Event held February 21st, 2015 at 7:30pm
Sponsored by The Animation Creative League
Animation Resources Screening Room in Pacoima, CA
One of the most concentrated form of writing is the short story. In just a few pages, the writer needs to get across character, atmosphere, action and tie it all up at the end with a satisfying conclusion. Sound familiar? Animated shorts have the exact same goals in mind.
For those who missed our program, here are YouTube links to the films we screened. We are looking for donations to purchase lights and video cameras for our screening room. The goal is to be able to live stream our events. If you would like to contribute to this project, either monetarily or through technological assistance, let me know at email@example.com.
"Oh Whistle And I’ll Come To You" by M.R. James (1968)
M.R. James was an academic at Cambridge and Eaton. He was a renowned scholar with expertise in Medieval manuscripts. To entertain his students he wrote a ghost story for them every Christmas. These ghost stories are among the most famous short stories in English literature. James was a living contradiction. He lived through the industrial age and World War I, but at heart, he was a Victorian with a fondness for Britain’s distant past. This adaptation of James’ “Oh Whistle and I’ll Come to You, My Lad” clearly reflects that dichotomy. The lead character is a rigid minded man of science who comes face to face with an ancient horror.
There are several interesting techniques in this teleplay… the use of non-verbal under the breath muttering similar to Popeye cartoons, and “micro-gags” which pepper the whole introductary section of the film. Micro-gags were used a lot in Disney features, they are amusing secondary actions which are not the focus of the scene, but serve to reveal the personality of the character in an amusing way. Here, they are skillfully used to bring the viewer into the lead character’s world and point of view. But while we are distracted by the micro-gags, the real point of the story is going on in the shadows, just out of sight. It’s a brilliant touch by the director Jonathan Miller, and it acts like a magician’s misdirection to keep us occupied while something big sneaks up on us. This is one of the greatest British television programs ever aired. Enjoy!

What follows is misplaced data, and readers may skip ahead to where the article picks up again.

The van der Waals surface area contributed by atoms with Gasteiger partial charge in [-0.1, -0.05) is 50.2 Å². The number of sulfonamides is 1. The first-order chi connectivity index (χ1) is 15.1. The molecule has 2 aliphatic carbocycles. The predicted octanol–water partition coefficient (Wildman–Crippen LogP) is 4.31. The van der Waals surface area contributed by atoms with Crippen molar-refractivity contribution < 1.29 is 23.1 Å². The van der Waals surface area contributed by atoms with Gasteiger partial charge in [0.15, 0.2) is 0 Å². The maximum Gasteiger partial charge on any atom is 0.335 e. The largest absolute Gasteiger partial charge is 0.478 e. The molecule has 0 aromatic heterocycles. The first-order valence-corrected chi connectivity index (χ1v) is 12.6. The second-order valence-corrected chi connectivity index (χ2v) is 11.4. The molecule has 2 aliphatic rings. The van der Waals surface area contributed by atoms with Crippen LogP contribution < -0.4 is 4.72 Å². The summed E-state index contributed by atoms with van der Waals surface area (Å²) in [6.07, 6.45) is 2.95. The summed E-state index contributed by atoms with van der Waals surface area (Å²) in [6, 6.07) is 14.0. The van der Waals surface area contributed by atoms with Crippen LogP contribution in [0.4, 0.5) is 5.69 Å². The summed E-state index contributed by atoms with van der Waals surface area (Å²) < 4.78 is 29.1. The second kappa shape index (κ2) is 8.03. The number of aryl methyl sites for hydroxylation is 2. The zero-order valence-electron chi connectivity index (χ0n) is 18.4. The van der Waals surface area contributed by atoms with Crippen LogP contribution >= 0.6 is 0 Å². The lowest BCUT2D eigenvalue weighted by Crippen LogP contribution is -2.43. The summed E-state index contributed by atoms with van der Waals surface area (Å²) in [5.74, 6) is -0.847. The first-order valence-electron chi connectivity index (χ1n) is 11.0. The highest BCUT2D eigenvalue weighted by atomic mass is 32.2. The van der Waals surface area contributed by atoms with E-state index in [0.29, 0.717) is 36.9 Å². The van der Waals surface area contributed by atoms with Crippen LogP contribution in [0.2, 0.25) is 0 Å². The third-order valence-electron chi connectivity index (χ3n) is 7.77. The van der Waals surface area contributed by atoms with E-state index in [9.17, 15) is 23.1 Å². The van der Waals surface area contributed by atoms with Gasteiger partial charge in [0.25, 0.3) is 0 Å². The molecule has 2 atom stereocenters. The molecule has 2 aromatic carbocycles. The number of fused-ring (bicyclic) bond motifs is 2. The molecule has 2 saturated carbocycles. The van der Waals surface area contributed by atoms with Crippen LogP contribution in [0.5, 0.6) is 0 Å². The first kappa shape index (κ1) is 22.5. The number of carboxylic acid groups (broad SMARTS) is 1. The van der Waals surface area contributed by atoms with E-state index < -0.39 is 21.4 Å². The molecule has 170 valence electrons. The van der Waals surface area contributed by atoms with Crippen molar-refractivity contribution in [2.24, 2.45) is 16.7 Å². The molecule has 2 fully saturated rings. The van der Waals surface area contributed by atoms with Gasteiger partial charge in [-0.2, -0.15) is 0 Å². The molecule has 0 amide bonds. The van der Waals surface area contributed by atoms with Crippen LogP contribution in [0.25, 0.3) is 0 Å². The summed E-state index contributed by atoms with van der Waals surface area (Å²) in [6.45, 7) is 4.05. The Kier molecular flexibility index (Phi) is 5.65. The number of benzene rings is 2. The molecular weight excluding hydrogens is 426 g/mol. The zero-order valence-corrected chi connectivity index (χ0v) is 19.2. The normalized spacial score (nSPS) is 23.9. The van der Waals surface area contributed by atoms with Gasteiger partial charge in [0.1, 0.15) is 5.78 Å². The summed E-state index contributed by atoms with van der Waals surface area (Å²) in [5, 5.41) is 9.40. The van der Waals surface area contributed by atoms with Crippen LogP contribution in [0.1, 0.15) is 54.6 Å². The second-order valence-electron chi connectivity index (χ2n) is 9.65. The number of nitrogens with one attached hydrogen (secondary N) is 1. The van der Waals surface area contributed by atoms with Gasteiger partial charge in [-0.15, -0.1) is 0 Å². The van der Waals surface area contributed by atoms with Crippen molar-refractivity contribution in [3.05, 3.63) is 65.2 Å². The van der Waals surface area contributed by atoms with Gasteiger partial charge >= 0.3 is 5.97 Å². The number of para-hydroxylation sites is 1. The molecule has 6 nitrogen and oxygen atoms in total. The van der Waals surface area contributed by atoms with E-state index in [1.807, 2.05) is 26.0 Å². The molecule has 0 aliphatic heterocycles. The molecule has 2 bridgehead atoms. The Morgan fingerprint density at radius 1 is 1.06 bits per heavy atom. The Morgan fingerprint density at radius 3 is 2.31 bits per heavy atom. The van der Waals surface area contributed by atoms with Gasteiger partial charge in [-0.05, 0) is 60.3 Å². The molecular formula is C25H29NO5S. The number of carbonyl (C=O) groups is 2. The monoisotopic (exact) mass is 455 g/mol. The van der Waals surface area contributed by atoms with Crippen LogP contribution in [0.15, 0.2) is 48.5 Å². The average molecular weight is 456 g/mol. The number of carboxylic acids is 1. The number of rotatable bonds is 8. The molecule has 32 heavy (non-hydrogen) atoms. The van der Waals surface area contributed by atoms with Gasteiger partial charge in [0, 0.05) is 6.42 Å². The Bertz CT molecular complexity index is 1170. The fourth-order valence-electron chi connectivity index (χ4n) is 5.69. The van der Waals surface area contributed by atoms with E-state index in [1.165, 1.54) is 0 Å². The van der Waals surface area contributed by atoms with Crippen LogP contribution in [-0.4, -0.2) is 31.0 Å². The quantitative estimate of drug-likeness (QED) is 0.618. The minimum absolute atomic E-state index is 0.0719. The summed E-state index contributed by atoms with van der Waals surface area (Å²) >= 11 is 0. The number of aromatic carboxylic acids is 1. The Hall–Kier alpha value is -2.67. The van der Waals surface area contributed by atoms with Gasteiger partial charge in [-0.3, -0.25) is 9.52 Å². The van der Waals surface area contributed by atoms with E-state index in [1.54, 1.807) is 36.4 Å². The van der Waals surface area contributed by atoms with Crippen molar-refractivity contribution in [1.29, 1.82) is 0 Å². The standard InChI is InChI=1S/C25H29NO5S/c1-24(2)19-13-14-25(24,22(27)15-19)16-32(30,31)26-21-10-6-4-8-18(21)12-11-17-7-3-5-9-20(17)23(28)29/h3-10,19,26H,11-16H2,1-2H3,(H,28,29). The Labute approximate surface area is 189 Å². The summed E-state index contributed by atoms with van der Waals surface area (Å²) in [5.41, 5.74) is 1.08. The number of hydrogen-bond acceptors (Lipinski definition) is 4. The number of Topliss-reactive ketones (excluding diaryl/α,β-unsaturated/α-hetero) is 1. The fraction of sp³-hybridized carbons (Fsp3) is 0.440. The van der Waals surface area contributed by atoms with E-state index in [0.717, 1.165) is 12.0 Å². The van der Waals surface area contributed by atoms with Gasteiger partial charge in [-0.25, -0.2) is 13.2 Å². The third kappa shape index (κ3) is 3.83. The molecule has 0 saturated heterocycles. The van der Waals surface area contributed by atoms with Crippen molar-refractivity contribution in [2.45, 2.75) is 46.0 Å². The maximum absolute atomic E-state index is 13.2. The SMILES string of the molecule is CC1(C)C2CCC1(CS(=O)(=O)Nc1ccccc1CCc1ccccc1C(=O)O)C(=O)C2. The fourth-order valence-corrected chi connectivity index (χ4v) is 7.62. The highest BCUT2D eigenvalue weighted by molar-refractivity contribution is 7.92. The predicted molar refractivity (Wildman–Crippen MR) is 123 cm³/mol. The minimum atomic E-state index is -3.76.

"The Signal Man" by Charles Dickens (1976)
Today, when we think of Charles Dickens, we don’t normally think of him as a writer of ghost stories, but think about “A Christmas Carol” for a moment. He wrote many eerie short stories, and is widely considered to be the father of supernatural fiction. Before Dickens, ghosts in literature were primarily vague shadows of Kings and Queens that existed in ancient times, but Dickens was the first to place his ghosts in his contemporary Victorian times. It’s a tribute to how effective he was at this that we still set many ghost stories in the 19th century.
Take a look at his story, “The Signal Man”. Dickens not only uses real everyday people as the lead characters, but he bases the whole story on the most modern technology of the day… railroads. This would be like setting a ghost story today on the space shuttle or on a jet airliner. Yet Dickens uses our fear of technological catastrophe to heighten our fear of the unknown. This story may not seem so much like it today, but for its time, it was a great example of “thinking outside the box”.
"The Hitch Hiker" by Roald Dahl (1980)
Roald Dahl was quoted as saying that he labored more over a short short story and it took longer to write than a novel. Distilling atmosphere, character, conflict and resolution into a few short pages took months of writing and rewriting. Because of this, he rarely wrote more than one short story a year. But the ones he wrote were absolute gems. In 1979 he adapted all of the short stories he had written into a British television series titled “Tales of the Unexpected”. This is one of the best episodes from that series.
When George Clayton Johnson, writer on Rod Serling’s “Twilight Zone” spoke to us at a Creative League meeting last year, he said that the way he approached writing was to come up with two characters, each with their own diametrically opposed argument and point of view, to create a conflict. But he didn’t want the audience to be able to pick a side. Each argument needed to be perfectly balanced in opposition with the other, so the audience’s sympathy alternates back and forth between the characters. Here is a drop dead brilliant example of that. In addition, the direction the story is going is revealed in perfect little glimpses, until the truth is finally revealed. Dahl was a superb storyteller with a great sense of timing.
I hope you will view these films with your co-workers and fellow artists and discuss the techniques that you are able to glean from them about story construction and pacing. Feel free to discuss it in the comments section of our events page on Facebook…